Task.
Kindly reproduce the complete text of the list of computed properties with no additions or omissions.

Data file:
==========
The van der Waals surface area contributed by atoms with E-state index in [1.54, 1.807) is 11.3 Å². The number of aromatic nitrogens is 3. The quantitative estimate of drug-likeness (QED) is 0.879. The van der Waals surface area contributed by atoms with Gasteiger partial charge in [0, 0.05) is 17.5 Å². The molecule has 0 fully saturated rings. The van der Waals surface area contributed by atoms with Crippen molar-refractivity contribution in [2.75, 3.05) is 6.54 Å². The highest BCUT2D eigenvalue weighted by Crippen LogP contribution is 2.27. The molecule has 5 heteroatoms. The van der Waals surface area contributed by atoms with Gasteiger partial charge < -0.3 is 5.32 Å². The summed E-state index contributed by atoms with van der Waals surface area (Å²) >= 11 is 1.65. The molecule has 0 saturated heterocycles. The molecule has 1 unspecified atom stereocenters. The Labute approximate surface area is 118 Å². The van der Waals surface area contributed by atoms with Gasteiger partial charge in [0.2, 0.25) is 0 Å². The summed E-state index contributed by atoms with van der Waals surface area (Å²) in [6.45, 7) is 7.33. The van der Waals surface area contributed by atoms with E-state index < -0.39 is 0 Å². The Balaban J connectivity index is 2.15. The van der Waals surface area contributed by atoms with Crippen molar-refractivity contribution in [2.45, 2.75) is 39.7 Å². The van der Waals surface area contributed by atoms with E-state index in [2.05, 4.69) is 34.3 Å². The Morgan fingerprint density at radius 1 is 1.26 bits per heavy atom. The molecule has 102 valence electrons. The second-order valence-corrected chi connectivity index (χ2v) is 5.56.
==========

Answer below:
The van der Waals surface area contributed by atoms with E-state index in [1.54, 1.807) is 11.3 Å². The number of aromatic nitrogens is 3. The quantitative estimate of drug-likeness (QED) is 0.879. The van der Waals surface area contributed by atoms with Gasteiger partial charge in [0, 0.05) is 17.5 Å². The molecule has 0 fully saturated rings. The van der Waals surface area contributed by atoms with Crippen molar-refractivity contribution in [2.75, 3.05) is 6.54 Å². The highest BCUT2D eigenvalue weighted by Crippen LogP contribution is 2.27. The molecule has 5 heteroatoms. The van der Waals surface area contributed by atoms with Gasteiger partial charge < -0.3 is 5.32 Å². The summed E-state index contributed by atoms with van der Waals surface area (Å²) >= 11 is 1.65. The molecule has 0 saturated heterocycles. The molecule has 1 unspecified atom stereocenters. The Labute approximate surface area is 118 Å². The van der Waals surface area contributed by atoms with Gasteiger partial charge in [0.2, 0.25) is 0 Å². The summed E-state index contributed by atoms with van der Waals surface area (Å²) in [6.45, 7) is 7.33. The van der Waals surface area contributed by atoms with E-state index < -0.39 is 0 Å². The Balaban J connectivity index is 2.15. The van der Waals surface area contributed by atoms with Crippen molar-refractivity contribution in [2.45, 2.75) is 39.7 Å². The van der Waals surface area contributed by atoms with E-state index in [2.05, 4.69) is 34.3 Å². The Morgan fingerprint density at radius 1 is 1.26 bits per heavy atom. The molecule has 102 valence electrons. The second-order valence-corrected chi connectivity index (χ2v) is 5.56.